By Adrian Walker Globe Staff
By Adrian Walker
America's favorite sport has turned into a nightmare, the action on the field overshadowed in recent weeks by terrible behavior off of it. Many observers have called for the firing of NFL commissioner Roger Goodell over his handling of allegations of violence by players against women in their lives.
Lebowitz runs the Center for the Study of Sport in Society at Northeastern University. The title of the program doesn't really convey all that it does. One of its major activities is counseling teams and sports leagues on how to deal with social issues that overlap with sports.
Domestic violence is such an issue, and Sport in Society has done some work with the NFL, so Lebowitz seemed like a person who might have some useful advice.
Lebowitz began by stressing that this problem is broader than sports, by which he meant it isn't useful to act as though football players are necessarily more prone to awful behavior than anyone else.
"There has to be an appreciation for kindness, compassion, and respect for women," Lebowitz said. In other words, teach all men that hitting their wives, girlfriends, or children is not acceptable, and it will stop happening in the NFL, too.
Friday, Goodell held a widely scorned press conference. He was contrite, and promised changes, but he gave almost no hint of what he actually plans to do. "We have to do better, starting with me" was the gist of his message. OK, but now what?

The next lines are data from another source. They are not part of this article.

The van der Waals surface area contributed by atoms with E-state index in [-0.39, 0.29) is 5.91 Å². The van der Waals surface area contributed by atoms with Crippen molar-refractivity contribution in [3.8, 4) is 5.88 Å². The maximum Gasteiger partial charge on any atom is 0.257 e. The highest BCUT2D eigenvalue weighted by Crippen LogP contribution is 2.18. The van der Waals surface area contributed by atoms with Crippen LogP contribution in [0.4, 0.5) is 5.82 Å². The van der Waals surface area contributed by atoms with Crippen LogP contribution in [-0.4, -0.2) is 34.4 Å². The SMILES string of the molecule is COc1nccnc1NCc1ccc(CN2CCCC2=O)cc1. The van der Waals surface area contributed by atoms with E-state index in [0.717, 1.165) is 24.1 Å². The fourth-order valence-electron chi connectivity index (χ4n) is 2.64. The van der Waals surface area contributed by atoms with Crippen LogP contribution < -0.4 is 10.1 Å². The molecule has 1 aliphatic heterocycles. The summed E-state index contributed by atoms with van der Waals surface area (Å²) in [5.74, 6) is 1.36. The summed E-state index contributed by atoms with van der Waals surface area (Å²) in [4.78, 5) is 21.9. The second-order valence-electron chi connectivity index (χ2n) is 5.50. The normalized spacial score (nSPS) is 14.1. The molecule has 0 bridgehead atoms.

After Goodell finished, a parade of players and former players took to social media to accuse him of offering the same kinds of weak excuses he rejects from players when he is imposing discipline on them.
Goodell seemed to suggest that some kind of training for NFL players is in the offing. That, in itself, would be a sea change for the league. When Lebowitz's group worked with the NFL a few years ago, they counseled front-office personnel about what they should be teaching their players. Far better, he argues, was the approach of the Patriots, who allowed his counselors to work directly with its rookies for three years, from 2006 to 2008.
"One thing this is about is locker room culture, which is really a hypermasculine culture that gets magnified," Lebowitz said. "You can't really create change unless you meet the players where they are, so you can begin to effect that change. You need to speak to them in their language."
The problems plaguing football are so incendiary — and urgent — because they touch on issues far beyond sports. These are issues that matter to people who might never sit down and watch a Patriots game.
By the same token, the NFL's forced introspection can be healthy. American's most popular sports league is being forced to wrestle in a very public way with fundamental questions of how men should treat women, and what the consequences should be of falling short. The reverberations could be enormous. It isn't just kids who watch what famous athletes do.
"It's great that we're having this national conversation that we should have had just by virtue of being human," Lebowitz said.
It should never have taken a video on TMZ of Ray Rice knocking out his then-fiancee to convince the NFL that its policies were too lenient, or that waiting for the justice system to take its own course was a good idea. The league has learned, in a dramatic way, that its old standards no longer hold up.
For decades, the NFL has held its players up as models of male behavior. That looks ridiculous now. This disaster holds an opportunity, and the NFL needs to seize it.